On average across various treatments, our PES scheme increases adoption rates for CA at 170% above control. In absolute terms, our intervention – which entailed no extension or CA promotional activities – was responsible for CA on an additional 7% of cropped land across our villages (Table 1). CA adoption for Malawi is known to be low [Reference Brown, Nuberg and Llewellyn32,Reference Ndah, Schuler, Uthes, Zander, Traore, Gama, Nyagumbo, Triomphe, Sieber and Corbeels33] and our incentive scheme is highly successful in this context.

Table 1. Reported fraction of cropped area under conservation agriculture in Endline Survey

6.2 The economics of siltation avoided

We construct a simple model for the cost of avoided sediment as follows. CA is known to reduce soil and sediment loss by around 65% [Reference Araya, Cornelis, Nyssen, Govaerts, Bauer, Gebreegziabher, Oicha, Raes, Sayre, Haile and Deckers36,Reference Mchunu, Lorentz, Jewitt, Manson and Chaplot37]. We assume that topsoil lost from fields would eventually make its way to rivers. Benefits from CA to the farmer can take several years to accrue [Reference Corbeels, de Graaff, Ndah, Penot, Baudron, Naudin, Andrieu, Chirat, Schuler, Nyagumbo, Rusinamhodzi, Traore, Mzoba and Adolwa38], and we assume that farmers would require 3–5 years of encouragement before they would stick with CA on their own. From these assumptions and knowing the costs in our experiment (approximately US$ 30,000 across treatment villages), we obtain an estimate of the direct costs of avoiding sediment loading to be approximately US$ 7 per ton.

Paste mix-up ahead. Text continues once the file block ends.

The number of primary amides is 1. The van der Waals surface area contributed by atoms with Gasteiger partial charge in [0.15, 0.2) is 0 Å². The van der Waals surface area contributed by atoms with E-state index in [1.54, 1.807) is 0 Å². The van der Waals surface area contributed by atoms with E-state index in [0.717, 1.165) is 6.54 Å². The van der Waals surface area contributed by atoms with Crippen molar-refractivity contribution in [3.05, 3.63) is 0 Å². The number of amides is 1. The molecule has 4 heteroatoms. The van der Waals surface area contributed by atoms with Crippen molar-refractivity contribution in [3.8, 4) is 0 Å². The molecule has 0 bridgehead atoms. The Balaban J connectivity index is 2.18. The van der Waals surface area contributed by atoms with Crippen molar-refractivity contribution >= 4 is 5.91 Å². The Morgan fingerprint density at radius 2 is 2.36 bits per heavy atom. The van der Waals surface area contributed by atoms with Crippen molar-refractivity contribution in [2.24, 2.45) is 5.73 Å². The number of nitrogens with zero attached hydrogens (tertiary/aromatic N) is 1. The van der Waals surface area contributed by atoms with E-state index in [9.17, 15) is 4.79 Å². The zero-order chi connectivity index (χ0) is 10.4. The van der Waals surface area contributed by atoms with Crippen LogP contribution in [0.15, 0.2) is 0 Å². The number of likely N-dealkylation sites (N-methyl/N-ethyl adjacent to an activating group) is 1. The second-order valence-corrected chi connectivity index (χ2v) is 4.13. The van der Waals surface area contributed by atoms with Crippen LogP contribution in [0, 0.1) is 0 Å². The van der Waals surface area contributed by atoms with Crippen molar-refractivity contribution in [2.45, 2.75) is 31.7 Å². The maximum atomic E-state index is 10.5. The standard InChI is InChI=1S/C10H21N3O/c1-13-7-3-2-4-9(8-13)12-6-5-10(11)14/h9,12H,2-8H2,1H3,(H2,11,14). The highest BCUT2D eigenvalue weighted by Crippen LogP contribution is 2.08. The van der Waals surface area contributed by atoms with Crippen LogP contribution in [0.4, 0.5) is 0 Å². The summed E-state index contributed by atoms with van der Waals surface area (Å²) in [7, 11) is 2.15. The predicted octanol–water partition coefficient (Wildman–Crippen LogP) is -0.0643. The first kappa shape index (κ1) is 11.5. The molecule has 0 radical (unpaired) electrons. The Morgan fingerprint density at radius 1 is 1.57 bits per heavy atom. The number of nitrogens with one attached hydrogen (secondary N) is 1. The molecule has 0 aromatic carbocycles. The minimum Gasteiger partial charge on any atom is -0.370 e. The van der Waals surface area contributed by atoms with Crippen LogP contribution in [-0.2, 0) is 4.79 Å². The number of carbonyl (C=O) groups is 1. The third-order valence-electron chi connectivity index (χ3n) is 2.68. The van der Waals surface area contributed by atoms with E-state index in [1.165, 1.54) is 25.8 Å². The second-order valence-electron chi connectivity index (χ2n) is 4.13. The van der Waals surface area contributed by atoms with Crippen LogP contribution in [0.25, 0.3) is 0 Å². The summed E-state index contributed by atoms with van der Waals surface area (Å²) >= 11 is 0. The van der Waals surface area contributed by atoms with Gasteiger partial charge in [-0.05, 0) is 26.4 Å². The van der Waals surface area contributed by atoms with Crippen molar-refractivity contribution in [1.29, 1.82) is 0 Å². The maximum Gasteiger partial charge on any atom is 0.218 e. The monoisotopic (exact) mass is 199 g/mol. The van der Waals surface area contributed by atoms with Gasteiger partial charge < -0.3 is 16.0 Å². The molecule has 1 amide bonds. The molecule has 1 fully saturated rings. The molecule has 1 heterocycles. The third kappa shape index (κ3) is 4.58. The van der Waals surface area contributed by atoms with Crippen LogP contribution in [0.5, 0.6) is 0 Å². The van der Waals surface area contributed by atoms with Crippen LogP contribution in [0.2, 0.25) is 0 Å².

This estimate is, of course, sensitive to assumptions made (Appendix). If we assume that payments would need to be made in perpetuity, this cost rises to around US$ 20 per ton; if we further assume that indirect costs (monitoring, logistics, etc) are identical (per unit area) with those in our small-scale research study (and so no economies of scale), costs rise to US$ 200 per ton. Acknowledging that not all areas pose the same risks to surface water, and assuming that only 50, 25 or 10% of eroded sediment reaches the river system raises these worst-case estimates to near US$ 400, 800 and 2000 per ton, respectively.

7. Discussion